It’s predicted impacts from Hurricane Ian could produce more than 3 million cubic yards of debris in Charlotte County by March.
However, that doesn’t mean each part of the county isn’t being picked up five days a week.
According to county spokesperson Brian Gleason, there are 170 crews contracted by the county, hauling about 10,000 to 50,000 cubic yards per day to three collection sites.
“The debris pile at the Loveland site is 25 feet high and goes on for a quarter of a mile, and that’s just at one of the three in the county,” he said. “We have one in South County and one in West County.”
Gleason said the county contracted with debris removal companies AshBritt, for residential removal, and Demolition Zooloo Discovery, for aquatic cleanups, before the hurricane. Those crews arrived to the county shortly after the roads were cleared.
He said the Federal Emergency Management Agency reimburses the county for a percentage of what is spent on debris removal after the first month.
Gleason said the waterways are extremely important, and the county is removing debris that’s not visible from the surface. The contractor began on Nov. 2 in the Hayward Waterway in El Jobean, cleaning up marine waterways. They will move to freshwater canals and lakes and then primary ditches, he said.
Gleason said the county expects to reach the milestone of 2 million cubic yards of debris in December. He said 1.8 cubic yards were removed after Hurricane Charley hit in 2004 with Category 4 winds.
“That took months to clean up,” Gleason said. “AshBritt has delivered more than 37,000 loads of debris to four county staging sites since collection began Oct. 7, less than six weeks ago. Hurricane Ian hit more people than Charley did.”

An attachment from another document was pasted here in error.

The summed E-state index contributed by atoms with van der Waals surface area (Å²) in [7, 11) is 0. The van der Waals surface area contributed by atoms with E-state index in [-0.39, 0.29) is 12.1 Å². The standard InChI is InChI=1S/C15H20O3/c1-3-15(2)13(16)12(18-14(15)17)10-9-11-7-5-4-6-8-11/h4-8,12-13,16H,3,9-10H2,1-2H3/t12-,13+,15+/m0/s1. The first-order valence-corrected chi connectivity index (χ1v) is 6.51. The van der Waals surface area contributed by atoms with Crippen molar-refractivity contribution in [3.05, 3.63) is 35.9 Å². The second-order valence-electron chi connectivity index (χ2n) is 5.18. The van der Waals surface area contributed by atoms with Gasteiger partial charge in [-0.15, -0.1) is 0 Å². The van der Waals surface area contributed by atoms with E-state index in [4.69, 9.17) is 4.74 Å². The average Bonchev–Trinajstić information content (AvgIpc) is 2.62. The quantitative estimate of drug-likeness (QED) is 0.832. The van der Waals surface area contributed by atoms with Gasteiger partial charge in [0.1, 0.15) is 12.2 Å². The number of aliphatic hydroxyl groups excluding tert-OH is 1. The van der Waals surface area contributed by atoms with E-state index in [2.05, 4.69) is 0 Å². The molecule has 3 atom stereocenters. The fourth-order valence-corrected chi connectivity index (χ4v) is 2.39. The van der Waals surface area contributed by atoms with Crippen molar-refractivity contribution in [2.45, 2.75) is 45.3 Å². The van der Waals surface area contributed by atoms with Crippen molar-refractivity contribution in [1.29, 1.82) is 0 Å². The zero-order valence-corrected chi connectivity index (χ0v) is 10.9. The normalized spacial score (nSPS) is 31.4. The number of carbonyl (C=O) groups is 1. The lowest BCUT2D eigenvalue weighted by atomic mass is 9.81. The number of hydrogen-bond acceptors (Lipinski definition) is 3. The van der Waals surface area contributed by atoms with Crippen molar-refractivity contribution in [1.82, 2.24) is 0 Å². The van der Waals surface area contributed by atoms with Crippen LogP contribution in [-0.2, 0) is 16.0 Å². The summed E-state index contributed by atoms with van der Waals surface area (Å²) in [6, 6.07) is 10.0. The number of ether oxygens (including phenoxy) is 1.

Gleason said debris removal is underway in neighborhoods all over the county. He said each crew gets a ticket assigning them to go to a neighborhood and pick up debris in a specific area.
“This is why you will see a truck pick up on one side of the road, but maybe not the other,” he said. “Once the ticket is complete, the driver gets another ticket.”
Gleason said sometimes a driver leaves some debris behind because they can’t handle the entire load.
“They may have done a load and can only fit half of a new load,” Gleason said. “The key is having patience and understanding that the truck will be back. We won’t leave anyone behind.”
Gleason said there are a few reasons why an entire debris pile will be flagged and not picked up, such as if the debris is placed near a fire hydrant, or it could be below low-hanging trees or power lines that inhibit the driver from using their equipment to pick it up.
He said residents can help the crews by not mixing debris. There should be no tires or lumber in a vegetative debris pile.
For those who hired their own contractor for inside debris removal, the employees should be taking that garbage to the collection center. It should not be put curbside.
Gleason said as debris piles are being removed from some neighborhoods, people set out more as they work on their properties.
The second pickup will take more time.